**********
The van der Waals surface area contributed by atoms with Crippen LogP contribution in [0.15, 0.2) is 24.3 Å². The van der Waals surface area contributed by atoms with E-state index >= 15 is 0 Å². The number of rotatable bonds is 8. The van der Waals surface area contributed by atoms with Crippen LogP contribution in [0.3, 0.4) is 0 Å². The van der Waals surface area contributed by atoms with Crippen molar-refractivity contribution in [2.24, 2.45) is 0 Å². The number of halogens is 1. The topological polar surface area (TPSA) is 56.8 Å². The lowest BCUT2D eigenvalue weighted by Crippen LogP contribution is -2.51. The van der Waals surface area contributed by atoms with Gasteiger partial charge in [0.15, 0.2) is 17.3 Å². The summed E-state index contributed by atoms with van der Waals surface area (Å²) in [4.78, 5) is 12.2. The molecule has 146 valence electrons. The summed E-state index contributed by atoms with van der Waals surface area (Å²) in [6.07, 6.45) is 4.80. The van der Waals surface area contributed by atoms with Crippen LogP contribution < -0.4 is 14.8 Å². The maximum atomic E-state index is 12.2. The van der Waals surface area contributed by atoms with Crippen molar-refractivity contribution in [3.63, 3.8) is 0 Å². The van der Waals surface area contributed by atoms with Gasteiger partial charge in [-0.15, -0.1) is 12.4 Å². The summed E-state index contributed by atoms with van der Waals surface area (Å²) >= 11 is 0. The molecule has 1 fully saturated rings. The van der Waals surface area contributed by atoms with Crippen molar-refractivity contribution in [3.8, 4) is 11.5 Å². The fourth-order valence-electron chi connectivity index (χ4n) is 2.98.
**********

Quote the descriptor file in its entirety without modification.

The van der Waals surface area contributed by atoms with Crippen LogP contribution in [0.15, 0.2) is 24.3 Å². The van der Waals surface area contributed by atoms with E-state index >= 15 is 0 Å². The number of rotatable bonds is 8. The van der Waals surface area contributed by atoms with Crippen LogP contribution in [0.3, 0.4) is 0 Å². The van der Waals surface area contributed by atoms with Crippen molar-refractivity contribution in [2.24, 2.45) is 0 Å². The number of halogens is 1. The topological polar surface area (TPSA) is 56.8 Å². The lowest BCUT2D eigenvalue weighted by Crippen LogP contribution is -2.51. The van der Waals surface area contributed by atoms with Gasteiger partial charge in [0.15, 0.2) is 17.3 Å². The summed E-state index contributed by atoms with van der Waals surface area (Å²) in [4.78, 5) is 12.2. The molecule has 146 valence electrons. The summed E-state index contributed by atoms with van der Waals surface area (Å²) in [6.07, 6.45) is 4.80. The van der Waals surface area contributed by atoms with Crippen LogP contribution < -0.4 is 14.8 Å². The maximum atomic E-state index is 12.2. The van der Waals surface area contributed by atoms with Crippen molar-refractivity contribution in [3.63, 3.8) is 0 Å². The van der Waals surface area contributed by atoms with Gasteiger partial charge in [-0.15, -0.1) is 12.4 Å². The summed E-state index contributed by atoms with van der Waals surface area (Å²) >= 11 is 0. The molecule has 1 fully saturated rings. The van der Waals surface area contributed by atoms with Crippen molar-refractivity contribution in [3.8, 4) is 11.5 Å². The fourth-order valence-electron chi connectivity index (χ4n) is 2.98.